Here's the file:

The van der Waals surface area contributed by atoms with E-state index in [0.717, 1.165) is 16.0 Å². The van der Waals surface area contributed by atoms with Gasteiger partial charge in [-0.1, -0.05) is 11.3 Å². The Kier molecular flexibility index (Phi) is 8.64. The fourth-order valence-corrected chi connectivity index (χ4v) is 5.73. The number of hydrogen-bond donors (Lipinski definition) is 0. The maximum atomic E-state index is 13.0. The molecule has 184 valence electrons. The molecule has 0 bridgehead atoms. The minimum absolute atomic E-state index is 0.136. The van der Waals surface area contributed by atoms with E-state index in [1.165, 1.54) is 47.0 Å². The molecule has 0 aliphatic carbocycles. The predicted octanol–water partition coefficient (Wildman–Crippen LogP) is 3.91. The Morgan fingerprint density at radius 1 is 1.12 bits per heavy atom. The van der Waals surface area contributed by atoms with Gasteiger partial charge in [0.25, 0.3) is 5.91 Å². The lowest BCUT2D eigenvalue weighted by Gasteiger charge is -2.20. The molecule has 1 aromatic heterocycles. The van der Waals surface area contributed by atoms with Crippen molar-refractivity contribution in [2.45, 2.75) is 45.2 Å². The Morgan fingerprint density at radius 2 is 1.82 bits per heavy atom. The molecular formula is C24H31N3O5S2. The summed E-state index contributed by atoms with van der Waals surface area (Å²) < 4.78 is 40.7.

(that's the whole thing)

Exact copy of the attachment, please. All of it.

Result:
The van der Waals surface area contributed by atoms with E-state index in [0.717, 1.165) is 16.0 Å². The van der Waals surface area contributed by atoms with Gasteiger partial charge in [-0.1, -0.05) is 11.3 Å². The Kier molecular flexibility index (Phi) is 8.64. The fourth-order valence-corrected chi connectivity index (χ4v) is 5.73. The number of hydrogen-bond donors (Lipinski definition) is 0. The maximum atomic E-state index is 13.0. The molecule has 184 valence electrons. The molecule has 0 bridgehead atoms. The minimum absolute atomic E-state index is 0.136. The van der Waals surface area contributed by atoms with E-state index in [1.165, 1.54) is 47.0 Å². The molecule has 0 aliphatic carbocycles. The predicted octanol–water partition coefficient (Wildman–Crippen LogP) is 3.91. The Morgan fingerprint density at radius 1 is 1.12 bits per heavy atom. The van der Waals surface area contributed by atoms with Gasteiger partial charge in [0.25, 0.3) is 5.91 Å². The lowest BCUT2D eigenvalue weighted by Gasteiger charge is -2.20. The molecule has 1 aromatic heterocycles. The van der Waals surface area contributed by atoms with Crippen molar-refractivity contribution in [2.45, 2.75) is 45.2 Å². The Morgan fingerprint density at radius 2 is 1.82 bits per heavy atom. The molecular formula is C24H31N3O5S2. The summed E-state index contributed by atoms with van der Waals surface area (Å²) < 4.78 is 40.7.